The refund fee is charged anytime you make a refund to a customer’s card for any reason. It covers the transaction cost of moving the funds back to the customer’s card-issuing bank. This fee varies depending on the bank. We see refund fees as low as $1.00 to $3.00, but for offshore merchants they can double in price. Refunds are important, however, because if a customer is not happy with the product or service, the situation may turn into a dispute or a chargeback, which is always much more expensive for the merchant and also tarnishes the merchant’s clean processing record. So, the best policy is usually to refund an angry customer rather than to let the transaction turn into a formal dispute.
Merchants do a number of things to prevent chargebacks and reduce situations that lead to refunds. The most effective methods include:
- Clearly stating your return and refund policy. If your policy is written in legal language, is overly complicated or too general, customers are likely to misinterpret it, get frustrated reading it, or simply ignore it. Any of these reactions will lead customers to hastily initiate a chargeback or demand a refund.
- Prominently displaying your return and refund policy. Burying your policy in a tiny link at the bottom of a web page, in the hope that customers won’t find it, is a strategy almost sure to backfire. Having an easy-to-find link on every page of your website is a great start, but don’t stop there. Consider adding links to your social media pages, and perhaps even including a written policy statement in mailed invoices and with actual shipments. Some merchants believe talking up the return policy leads to more returns or makes customers doubt the quality of the product. But more often, hiding the policy raises red flags with customers. Prominently displaying the policy builds trust.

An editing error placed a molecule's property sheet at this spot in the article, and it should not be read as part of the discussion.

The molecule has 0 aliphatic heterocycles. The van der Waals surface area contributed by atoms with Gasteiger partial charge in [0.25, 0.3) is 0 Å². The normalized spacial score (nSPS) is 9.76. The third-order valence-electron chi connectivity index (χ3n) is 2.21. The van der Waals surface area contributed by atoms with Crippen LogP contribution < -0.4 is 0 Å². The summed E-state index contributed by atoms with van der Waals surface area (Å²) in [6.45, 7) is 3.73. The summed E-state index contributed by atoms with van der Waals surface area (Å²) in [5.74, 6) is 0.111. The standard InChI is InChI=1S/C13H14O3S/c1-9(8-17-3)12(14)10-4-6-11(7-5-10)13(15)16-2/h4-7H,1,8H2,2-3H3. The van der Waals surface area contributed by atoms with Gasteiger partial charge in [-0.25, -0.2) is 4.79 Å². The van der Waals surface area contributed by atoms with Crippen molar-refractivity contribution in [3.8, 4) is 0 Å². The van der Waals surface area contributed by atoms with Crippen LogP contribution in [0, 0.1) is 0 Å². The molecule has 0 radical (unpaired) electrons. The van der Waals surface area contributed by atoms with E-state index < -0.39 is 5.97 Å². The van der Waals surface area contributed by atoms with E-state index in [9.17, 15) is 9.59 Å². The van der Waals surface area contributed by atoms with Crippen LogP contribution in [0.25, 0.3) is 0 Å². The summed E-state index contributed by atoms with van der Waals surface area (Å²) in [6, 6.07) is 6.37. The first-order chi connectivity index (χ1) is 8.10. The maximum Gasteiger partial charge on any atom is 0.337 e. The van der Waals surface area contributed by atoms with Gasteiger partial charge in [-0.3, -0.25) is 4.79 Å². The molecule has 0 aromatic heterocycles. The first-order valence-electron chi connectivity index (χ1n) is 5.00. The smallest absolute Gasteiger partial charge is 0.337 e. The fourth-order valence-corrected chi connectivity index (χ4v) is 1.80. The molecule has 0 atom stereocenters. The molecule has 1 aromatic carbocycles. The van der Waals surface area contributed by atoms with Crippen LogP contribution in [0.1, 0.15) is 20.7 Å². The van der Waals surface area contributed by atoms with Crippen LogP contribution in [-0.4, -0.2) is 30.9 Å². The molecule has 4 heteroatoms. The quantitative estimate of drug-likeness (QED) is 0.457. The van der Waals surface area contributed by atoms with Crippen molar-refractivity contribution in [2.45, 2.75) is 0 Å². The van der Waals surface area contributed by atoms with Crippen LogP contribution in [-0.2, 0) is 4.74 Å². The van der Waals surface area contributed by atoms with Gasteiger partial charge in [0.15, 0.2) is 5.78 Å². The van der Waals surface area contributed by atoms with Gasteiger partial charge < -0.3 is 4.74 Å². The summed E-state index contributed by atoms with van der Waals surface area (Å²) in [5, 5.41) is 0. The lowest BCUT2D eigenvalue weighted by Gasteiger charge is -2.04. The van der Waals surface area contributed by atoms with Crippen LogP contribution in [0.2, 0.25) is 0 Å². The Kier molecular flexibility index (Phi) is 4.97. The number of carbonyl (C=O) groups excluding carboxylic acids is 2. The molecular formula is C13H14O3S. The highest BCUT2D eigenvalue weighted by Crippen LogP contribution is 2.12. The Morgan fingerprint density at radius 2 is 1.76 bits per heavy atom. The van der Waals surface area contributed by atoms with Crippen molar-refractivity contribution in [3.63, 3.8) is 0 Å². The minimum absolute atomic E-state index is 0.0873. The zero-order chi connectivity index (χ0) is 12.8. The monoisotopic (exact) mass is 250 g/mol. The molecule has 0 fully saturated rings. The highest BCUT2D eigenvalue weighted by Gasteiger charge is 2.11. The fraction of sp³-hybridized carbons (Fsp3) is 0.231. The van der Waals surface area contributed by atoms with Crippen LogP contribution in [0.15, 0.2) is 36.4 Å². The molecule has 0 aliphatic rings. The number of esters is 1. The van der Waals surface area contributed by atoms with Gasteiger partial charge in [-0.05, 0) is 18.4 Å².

- Clearly describing the purchase on customer credit card statements. If customers see a charge on their statements they do not recognize, they may initiate a chargeback or investigation with the credit card company without making any attempt to contact the merchant. Remember that credit card bills are issued monthly — a customer’s recollection of the purchase may have faded by the time he/she has the credit card statement in hand.
- Having a fair refund and return policy. If you stack the deck against the customer, with return/refund policies that are too strict, involve heavy fees or require a mountain of paperwork, the only thing you’re likely to accomplish is inspiring the customer to initiate a chargeback on the order — or even on the return/refund itself. One of the touchiest areas with returns is when the customer is required to pay return shipping charges. It’s a hot button issue that can create serious arguments even if the shipping charges are not overly expensive. If you work with a logistics company, it may have systems and procedures in place to make covering return shipping charges affordable for you.
If you are incurring refund fees and would like to discuss ideas to minimize them, please contact us now!